## Method

^{+}arrays. Here, the time-sharing concept is not used in Fig. 1a. The XNOR operation in TMC is expressed by the following Eq. (1) [4].

Using Eq. (1), we can measure the amount of similarity between the input vector and the stored pattern in TMC arrays. Here, the input vector is represented by *a*
_{0}, *a*
_{1}, …, *a*
_{
n − 1} which enters the upper M^{+} array. *a*
^{'}
_{0}, *a*
^{'}
_{1}, …, *a*
^{'}
_{
n − 1} are the inversion of the input vector *a*
_{0}, *a*
_{1}, …, *a*
_{
n − 1} which enters the lower M^{+} array in Fig. 1a. The pattern stored at column j is represented by *g*
_{0,j
}, *g*
_{1,j
}, …, *g*
_{
n − 1,j
}. I_{0} is the inverter in Fig. 1a. S_{0} and W_{0} are the subtractor and weighting circuit, respectively, in Fig. 1a. S_{0} and W_{0} can be designed using CMOS current mirror very easily [4]. \( {y}_j^{+} \) and \( {y}_j^{-} \) can be obtained from the jth column currents of the upper M^{+} and lower M^{+} arrays, respectively, in Fig. 1a. *y*
_{
j
} means the amount of similarity of jth column with the input vector. Here, we assume that two jth columns in the upper and lower M^{+} arrays can store the same image in Fig. 1a. The number of columns in M^{+} array is as many as “m,” as shown in Fig. 1a. If we compare *y*
_{
j
} values from j = 0 to m−1, we can know the largest *y*
_{
j
} means the best matched column with the input vector. The largest *y*
_{
j
} can be chosen by the winner-take-all circuit, as shown in Fig. 1a [3, 4].

^{+}arrays. These two identical arrays are applied by the input vector,

*a*

_{0},

*a*

_{1}, …,

*a*

_{ n − 1}, and the inversion,

*a*

^{'}

_{0},

*a*

^{'}

_{1}, …,

*a*

^{'}

_{ n − 1}, respectively, as shown in Fig. 1a. These two arrays can be time-shared by applying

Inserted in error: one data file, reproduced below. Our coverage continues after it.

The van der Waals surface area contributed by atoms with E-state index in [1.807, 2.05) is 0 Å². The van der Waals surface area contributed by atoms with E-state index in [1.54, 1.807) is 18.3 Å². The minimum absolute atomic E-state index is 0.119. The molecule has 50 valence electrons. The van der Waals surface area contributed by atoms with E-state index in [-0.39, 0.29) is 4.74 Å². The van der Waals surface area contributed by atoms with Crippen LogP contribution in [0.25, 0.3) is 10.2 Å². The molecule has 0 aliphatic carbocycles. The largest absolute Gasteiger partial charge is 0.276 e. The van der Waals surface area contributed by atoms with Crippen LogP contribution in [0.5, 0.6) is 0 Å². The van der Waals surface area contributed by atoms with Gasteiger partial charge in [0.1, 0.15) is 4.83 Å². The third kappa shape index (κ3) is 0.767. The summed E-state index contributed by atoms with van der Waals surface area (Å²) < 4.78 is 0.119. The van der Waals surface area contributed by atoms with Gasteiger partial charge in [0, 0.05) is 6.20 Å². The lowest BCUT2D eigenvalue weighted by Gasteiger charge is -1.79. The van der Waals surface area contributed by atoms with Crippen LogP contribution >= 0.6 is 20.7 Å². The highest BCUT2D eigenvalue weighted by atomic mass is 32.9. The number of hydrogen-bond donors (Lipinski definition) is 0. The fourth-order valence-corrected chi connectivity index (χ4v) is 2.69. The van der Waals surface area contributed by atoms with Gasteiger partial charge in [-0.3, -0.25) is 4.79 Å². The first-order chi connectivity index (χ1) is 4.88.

*a*

^{'}

_{0},

*a*

^{'}

_{1}, …,

*a*

^{'}

_{ n − 1}and

*a*

_{0},

*a*

_{1}, …,

*a*

_{ n − 1}, respectively, at different time, as shown in Fig. 1b. This is possible because both the input vector and its inversion are applied to the same array of M

^{+}in Fig. 1b. By doing so, the time-sharing array can reduce the number of memristors by half, resulting in a great amount of area reduction. The operation of the time-shared TMC with two phases can be explained as follows. Here, for the first phase at t = k−1, we apply the inversion of input,

*a*

^{'}

_{0},

*a*

^{'}

_{1}, …,

*a*

^{'}

_{ n − 1}, to M

^{+}array. At the following second phase at t = k, we apply the input vector,

*a*

_{0},

*a*

_{1}, …,

*a*

_{ n − 1}, to the same M

^{+}array with the previous time. By doing so, the input vector,

*a*

_{0},

*a*

_{1}, …,

*a*

_{ n − 1}, and the inversion,

*a*

^{'}

_{0},

*a*

^{'}

_{1}, …,

*a*

^{'}

_{ n − 1}, can share the same M

^{+}array at different time, respectively. The advantage of time-shared M

^{+}array is array-area reduction. In Fig. 1b, the array area can be reduced by half, compared to two M

^{+}arrays in Fig. 1a. I

_{0}is the simple inverter, in Fig. 1b. Here, the multiplexer X

_{0}and de-multiplexer D

_{0}are controlled by the timing signal, CLK. When CLK is low, the inverted input enters the crossbar and we can obtain \( {y}_j^{-}={\displaystyle \sum_{i=0}^{n-1}{a}_i^{\hbox{'}}{g}_{i, j}} \) from the de-multiplexer D

_{0}. When CLK is high, the input vector is applied to M

^{+}and the de-multiplexer D

_{0}delivers \( {y}_j^{+}={\displaystyle \sum_{i=0}^{n-1}{a}_i{g}_{i, j}} \) to the time-shared subtractor S

_{0}which will be shown in Fig. 2b. W

_{0}is the weighting circuit in Fig. 1b. One more thing to note here is timing overhead due to the two-phase operation in Fig. 1b. The overall operation time in pattern recognition includes not only the time of crossbar array but also the time of winner-take-all circuit. Usually, because the time needed in the winner-take-all circuit is much longer than the time of crossbar operation, the overhead of two-phase operation of Fig. 1b can be ignored. Compared to negligible overhead of the two-phase operation in Fig. 1b, the array-area reduction is obviously as large as 50%.